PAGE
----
Source | INC : By Marcel Schwantes
The research that has come out over the last several years published in books by positive psychology researchers like Shawn Achor, Martin Seligman, Tal Ben-Shahar, and Barbara Fredrickson confirm that resilient and positive minds can raise productivity levels and transform how organizations work and profit.
But in our quest for the latest productivity hacks to keep adrenaline high during the day, is too much productivity a good thing?
Enter research psychologist Emma Seppala. In her new book The Happiness Track: How to Apply the Science of Happiness to Accelerate Your Success, Seppala warns those of us who like to work too much to drop the frantic approach to productivity because “not only does workaholism double the risk of depression and anxiety, it actually lowers productivity and decreases work performance.”
Now imagine the prospect of a whole bunch of workaholics under one roof and what do you get? A company at risk for more “stress-related accidents, absenteeism, higher employee turnover, lower productivity and higher medical costs,” says Seppala.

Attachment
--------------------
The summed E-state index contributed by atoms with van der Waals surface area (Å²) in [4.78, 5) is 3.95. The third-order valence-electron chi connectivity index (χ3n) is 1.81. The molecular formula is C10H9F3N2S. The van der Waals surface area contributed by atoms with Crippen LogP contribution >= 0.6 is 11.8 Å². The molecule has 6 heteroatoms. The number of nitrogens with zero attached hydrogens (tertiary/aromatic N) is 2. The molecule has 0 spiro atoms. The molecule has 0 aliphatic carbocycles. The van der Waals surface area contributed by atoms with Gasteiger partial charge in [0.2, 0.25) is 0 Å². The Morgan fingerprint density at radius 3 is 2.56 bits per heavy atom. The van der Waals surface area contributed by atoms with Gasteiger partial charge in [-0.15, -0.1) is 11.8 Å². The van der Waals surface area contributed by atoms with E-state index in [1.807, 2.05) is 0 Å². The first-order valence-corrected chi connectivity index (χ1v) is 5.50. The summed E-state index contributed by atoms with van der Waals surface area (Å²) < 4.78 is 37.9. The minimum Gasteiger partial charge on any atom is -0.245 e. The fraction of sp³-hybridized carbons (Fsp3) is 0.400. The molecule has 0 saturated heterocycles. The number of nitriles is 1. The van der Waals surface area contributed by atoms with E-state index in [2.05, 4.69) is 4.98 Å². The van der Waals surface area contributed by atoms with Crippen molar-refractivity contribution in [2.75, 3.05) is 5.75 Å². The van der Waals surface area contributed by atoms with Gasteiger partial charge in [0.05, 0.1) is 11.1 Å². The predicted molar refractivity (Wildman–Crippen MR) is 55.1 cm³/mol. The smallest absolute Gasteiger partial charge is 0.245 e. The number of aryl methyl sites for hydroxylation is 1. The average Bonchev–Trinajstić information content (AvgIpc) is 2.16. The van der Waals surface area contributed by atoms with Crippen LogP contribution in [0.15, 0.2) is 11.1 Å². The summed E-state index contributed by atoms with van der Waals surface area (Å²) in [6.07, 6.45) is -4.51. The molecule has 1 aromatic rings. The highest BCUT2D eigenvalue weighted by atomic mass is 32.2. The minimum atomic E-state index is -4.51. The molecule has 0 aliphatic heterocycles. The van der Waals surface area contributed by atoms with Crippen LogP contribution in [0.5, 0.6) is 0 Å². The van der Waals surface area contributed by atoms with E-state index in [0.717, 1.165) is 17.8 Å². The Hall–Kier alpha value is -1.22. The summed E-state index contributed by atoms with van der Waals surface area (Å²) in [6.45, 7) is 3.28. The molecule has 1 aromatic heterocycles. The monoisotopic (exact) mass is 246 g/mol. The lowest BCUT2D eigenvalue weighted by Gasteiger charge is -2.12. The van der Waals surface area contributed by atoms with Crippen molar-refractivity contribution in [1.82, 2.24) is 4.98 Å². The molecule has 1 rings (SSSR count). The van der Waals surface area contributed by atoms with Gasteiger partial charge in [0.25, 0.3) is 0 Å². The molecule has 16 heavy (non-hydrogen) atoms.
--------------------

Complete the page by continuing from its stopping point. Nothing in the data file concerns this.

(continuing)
So what’s the source of this overwrought and agitated culture of work we live in? Seppala believes it’s our constant fixation on the future, that in order to be successful and happy, we have to keep grinding it out and focusing on what’s ahead because, we think, the eventual payoff from our nonstop productivity will be all worth it.
In essence, we worship a false god under this belief system. By living in a perpetual state of anxiety, we relinquish our personal happiness in the present with the false hopes of a better future. The end of the road is a chronically-stressful lifestyle, lack of sleep, and less joy.
Seppala cites several studies that pave the road for a much better outlook in life. It’s as simple as making three changes:
1. Detach from work.
Science has found that people who simply unplug and detach from work on their downtime recover from stress faster and increase their productivity. Some recommended activities in the recovery phase include exercise, walks in nature, and picking up a hobby not related to work.